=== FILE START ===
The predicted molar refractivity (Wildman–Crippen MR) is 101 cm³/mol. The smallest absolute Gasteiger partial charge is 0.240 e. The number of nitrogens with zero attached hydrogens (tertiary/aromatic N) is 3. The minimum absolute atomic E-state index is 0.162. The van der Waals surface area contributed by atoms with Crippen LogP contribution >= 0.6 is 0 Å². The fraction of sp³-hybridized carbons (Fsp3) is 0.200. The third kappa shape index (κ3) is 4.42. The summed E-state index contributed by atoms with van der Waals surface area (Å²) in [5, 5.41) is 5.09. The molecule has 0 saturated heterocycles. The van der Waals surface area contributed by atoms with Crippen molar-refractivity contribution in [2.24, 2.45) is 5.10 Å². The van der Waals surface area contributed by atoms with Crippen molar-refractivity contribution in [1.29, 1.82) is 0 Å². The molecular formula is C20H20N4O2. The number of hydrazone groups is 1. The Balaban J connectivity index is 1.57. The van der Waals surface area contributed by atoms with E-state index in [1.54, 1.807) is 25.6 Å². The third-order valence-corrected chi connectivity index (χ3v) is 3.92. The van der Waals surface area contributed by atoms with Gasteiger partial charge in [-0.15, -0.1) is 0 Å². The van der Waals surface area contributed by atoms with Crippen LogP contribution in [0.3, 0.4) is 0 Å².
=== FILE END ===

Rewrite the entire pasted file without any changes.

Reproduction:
The predicted molar refractivity (Wildman–Crippen MR) is 101 cm³/mol. The smallest absolute Gasteiger partial charge is 0.240 e. The number of nitrogens with zero attached hydrogens (tertiary/aromatic N) is 3. The minimum absolute atomic E-state index is 0.162. The van der Waals surface area contributed by atoms with Crippen LogP contribution >= 0.6 is 0 Å². The fraction of sp³-hybridized carbons (Fsp3) is 0.200. The third kappa shape index (κ3) is 4.42. The summed E-state index contributed by atoms with van der Waals surface area (Å²) in [5, 5.41) is 5.09. The molecule has 0 saturated heterocycles. The van der Waals surface area contributed by atoms with Crippen molar-refractivity contribution in [2.24, 2.45) is 5.10 Å². The van der Waals surface area contributed by atoms with Crippen molar-refractivity contribution in [1.29, 1.82) is 0 Å². The molecular formula is C20H20N4O2. The number of hydrazone groups is 1. The Balaban J connectivity index is 1.57. The van der Waals surface area contributed by atoms with E-state index in [1.54, 1.807) is 25.6 Å². The third-order valence-corrected chi connectivity index (χ3v) is 3.92. The van der Waals surface area contributed by atoms with Gasteiger partial charge in [-0.15, -0.1) is 0 Å². The van der Waals surface area contributed by atoms with Crippen LogP contribution in [0.3, 0.4) is 0 Å².